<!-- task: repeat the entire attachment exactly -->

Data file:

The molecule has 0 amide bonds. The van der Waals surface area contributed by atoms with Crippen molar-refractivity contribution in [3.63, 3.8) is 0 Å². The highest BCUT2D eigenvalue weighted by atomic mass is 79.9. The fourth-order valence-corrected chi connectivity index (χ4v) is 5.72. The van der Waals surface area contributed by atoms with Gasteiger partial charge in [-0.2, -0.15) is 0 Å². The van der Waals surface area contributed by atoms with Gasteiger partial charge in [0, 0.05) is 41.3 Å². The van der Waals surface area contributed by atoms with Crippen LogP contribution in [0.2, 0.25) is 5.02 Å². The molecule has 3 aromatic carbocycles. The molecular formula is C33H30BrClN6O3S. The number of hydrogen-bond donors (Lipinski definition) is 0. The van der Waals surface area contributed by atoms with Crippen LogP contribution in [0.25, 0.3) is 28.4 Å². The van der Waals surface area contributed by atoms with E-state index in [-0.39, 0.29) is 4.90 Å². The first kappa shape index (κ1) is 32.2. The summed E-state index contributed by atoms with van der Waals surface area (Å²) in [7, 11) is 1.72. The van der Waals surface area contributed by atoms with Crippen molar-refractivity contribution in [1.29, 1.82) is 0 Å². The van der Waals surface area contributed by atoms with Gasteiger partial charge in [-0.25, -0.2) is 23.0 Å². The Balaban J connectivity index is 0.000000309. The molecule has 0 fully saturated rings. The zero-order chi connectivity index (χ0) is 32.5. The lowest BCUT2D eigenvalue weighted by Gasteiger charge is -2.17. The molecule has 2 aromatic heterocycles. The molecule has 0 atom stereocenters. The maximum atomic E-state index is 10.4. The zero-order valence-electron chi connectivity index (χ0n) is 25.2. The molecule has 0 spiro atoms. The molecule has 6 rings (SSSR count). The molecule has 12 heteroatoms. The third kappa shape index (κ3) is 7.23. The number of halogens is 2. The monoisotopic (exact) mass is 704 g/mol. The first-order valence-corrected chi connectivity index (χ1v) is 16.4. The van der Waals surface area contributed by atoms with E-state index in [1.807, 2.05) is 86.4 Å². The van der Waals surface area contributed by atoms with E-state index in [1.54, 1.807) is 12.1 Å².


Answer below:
The molecule has 0 amide bonds. The van der Waals surface area contributed by atoms with Crippen molar-refractivity contribution in [3.63, 3.8) is 0 Å². The highest BCUT2D eigenvalue weighted by atomic mass is 79.9. The fourth-order valence-corrected chi connectivity index (χ4v) is 5.72. The van der Waals surface area contributed by atoms with Gasteiger partial charge in [-0.2, -0.15) is 0 Å². The van der Waals surface area contributed by atoms with Gasteiger partial charge in [0, 0.05) is 41.3 Å². The van der Waals surface area contributed by atoms with Crippen LogP contribution in [0.2, 0.25) is 5.02 Å². The molecule has 3 aromatic carbocycles. The molecular formula is C33H30BrClN6O3S. The number of hydrogen-bond donors (Lipinski definition) is 0. The van der Waals surface area contributed by atoms with Crippen LogP contribution in [0.25, 0.3) is 28.4 Å². The van der Waals surface area contributed by atoms with E-state index in [-0.39, 0.29) is 4.90 Å². The first kappa shape index (κ1) is 32.2. The summed E-state index contributed by atoms with van der Waals surface area (Å²) in [7, 11) is 1.72. The van der Waals surface area contributed by atoms with Crippen molar-refractivity contribution in [1.29, 1.82) is 0 Å². The van der Waals surface area contributed by atoms with Gasteiger partial charge in [-0.25, -0.2) is 23.0 Å². The Balaban J connectivity index is 0.000000309. The molecule has 0 fully saturated rings. The zero-order chi connectivity index (χ0) is 32.5. The lowest BCUT2D eigenvalue weighted by Gasteiger charge is -2.17. The molecule has 2 aromatic heterocycles. The molecule has 0 atom stereocenters. The maximum atomic E-state index is 10.4. The zero-order valence-electron chi connectivity index (χ0n) is 25.2. The molecule has 0 spiro atoms. The molecule has 6 rings (SSSR count). The molecule has 12 heteroatoms. The third kappa shape index (κ3) is 7.23. The number of halogens is 2. The monoisotopic (exact) mass is 704 g/mol. The first-order valence-corrected chi connectivity index (χ1v) is 16.4. The van der Waals surface area contributed by atoms with E-state index in [1.807, 2.05) is 86.4 Å². The van der Waals surface area contributed by atoms with E-state index in [1.54, 1.807) is 12.1 Å².